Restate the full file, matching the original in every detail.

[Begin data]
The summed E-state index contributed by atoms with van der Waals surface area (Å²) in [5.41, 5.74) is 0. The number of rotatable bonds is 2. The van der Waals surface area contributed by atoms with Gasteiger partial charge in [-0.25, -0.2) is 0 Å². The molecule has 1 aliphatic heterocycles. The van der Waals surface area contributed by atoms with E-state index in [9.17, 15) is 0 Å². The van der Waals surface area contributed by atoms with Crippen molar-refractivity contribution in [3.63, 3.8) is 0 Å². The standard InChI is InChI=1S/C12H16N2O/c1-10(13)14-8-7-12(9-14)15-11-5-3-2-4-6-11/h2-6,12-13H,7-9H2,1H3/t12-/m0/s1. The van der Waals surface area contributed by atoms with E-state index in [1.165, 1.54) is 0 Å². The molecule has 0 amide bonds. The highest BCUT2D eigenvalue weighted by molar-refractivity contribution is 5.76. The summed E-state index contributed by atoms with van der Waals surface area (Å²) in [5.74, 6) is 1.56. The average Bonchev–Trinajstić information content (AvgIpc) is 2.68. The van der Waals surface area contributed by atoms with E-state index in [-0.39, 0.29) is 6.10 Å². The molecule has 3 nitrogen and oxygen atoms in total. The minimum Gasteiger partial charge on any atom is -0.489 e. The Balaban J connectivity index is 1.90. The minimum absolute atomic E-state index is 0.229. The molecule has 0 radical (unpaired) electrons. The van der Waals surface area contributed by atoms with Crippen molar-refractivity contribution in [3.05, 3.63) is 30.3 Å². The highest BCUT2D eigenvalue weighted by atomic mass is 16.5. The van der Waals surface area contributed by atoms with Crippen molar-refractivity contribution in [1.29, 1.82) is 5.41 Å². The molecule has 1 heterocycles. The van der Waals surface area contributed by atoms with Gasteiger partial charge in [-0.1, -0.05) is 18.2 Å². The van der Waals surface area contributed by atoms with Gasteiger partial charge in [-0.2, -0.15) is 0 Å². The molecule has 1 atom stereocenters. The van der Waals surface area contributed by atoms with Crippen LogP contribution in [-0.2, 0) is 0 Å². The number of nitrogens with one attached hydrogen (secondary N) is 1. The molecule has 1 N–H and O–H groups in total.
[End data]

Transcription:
The summed E-state index contributed by atoms with van der Waals surface area (Å²) in [5.41, 5.74) is 0. The number of rotatable bonds is 2. The van der Waals surface area contributed by atoms with Gasteiger partial charge in [-0.25, -0.2) is 0 Å². The molecule has 1 aliphatic heterocycles. The van der Waals surface area contributed by atoms with E-state index in [9.17, 15) is 0 Å². The van der Waals surface area contributed by atoms with Crippen molar-refractivity contribution in [3.63, 3.8) is 0 Å². The standard InChI is InChI=1S/C12H16N2O/c1-10(13)14-8-7-12(9-14)15-11-5-3-2-4-6-11/h2-6,12-13H,7-9H2,1H3/t12-/m0/s1. The van der Waals surface area contributed by atoms with E-state index in [1.165, 1.54) is 0 Å². The molecule has 0 amide bonds. The highest BCUT2D eigenvalue weighted by molar-refractivity contribution is 5.76. The summed E-state index contributed by atoms with van der Waals surface area (Å²) in [5.74, 6) is 1.56. The average Bonchev–Trinajstić information content (AvgIpc) is 2.68. The van der Waals surface area contributed by atoms with E-state index in [-0.39, 0.29) is 6.10 Å². The molecule has 3 nitrogen and oxygen atoms in total. The minimum Gasteiger partial charge on any atom is -0.489 e. The Balaban J connectivity index is 1.90. The minimum absolute atomic E-state index is 0.229. The molecule has 0 radical (unpaired) electrons. The van der Waals surface area contributed by atoms with Crippen molar-refractivity contribution in [3.05, 3.63) is 30.3 Å². The highest BCUT2D eigenvalue weighted by atomic mass is 16.5. The van der Waals surface area contributed by atoms with Crippen molar-refractivity contribution in [1.29, 1.82) is 5.41 Å². The molecule has 1 heterocycles. The van der Waals surface area contributed by atoms with Gasteiger partial charge in [-0.1, -0.05) is 18.2 Å². The van der Waals surface area contributed by atoms with Gasteiger partial charge in [-0.2, -0.15) is 0 Å². The molecule has 1 atom stereocenters. The van der Waals surface area contributed by atoms with Crippen LogP contribution in [-0.2, 0) is 0 Å². The number of nitrogens with one attached hydrogen (secondary N) is 1. The molecule has 1 N–H and O–H groups in total.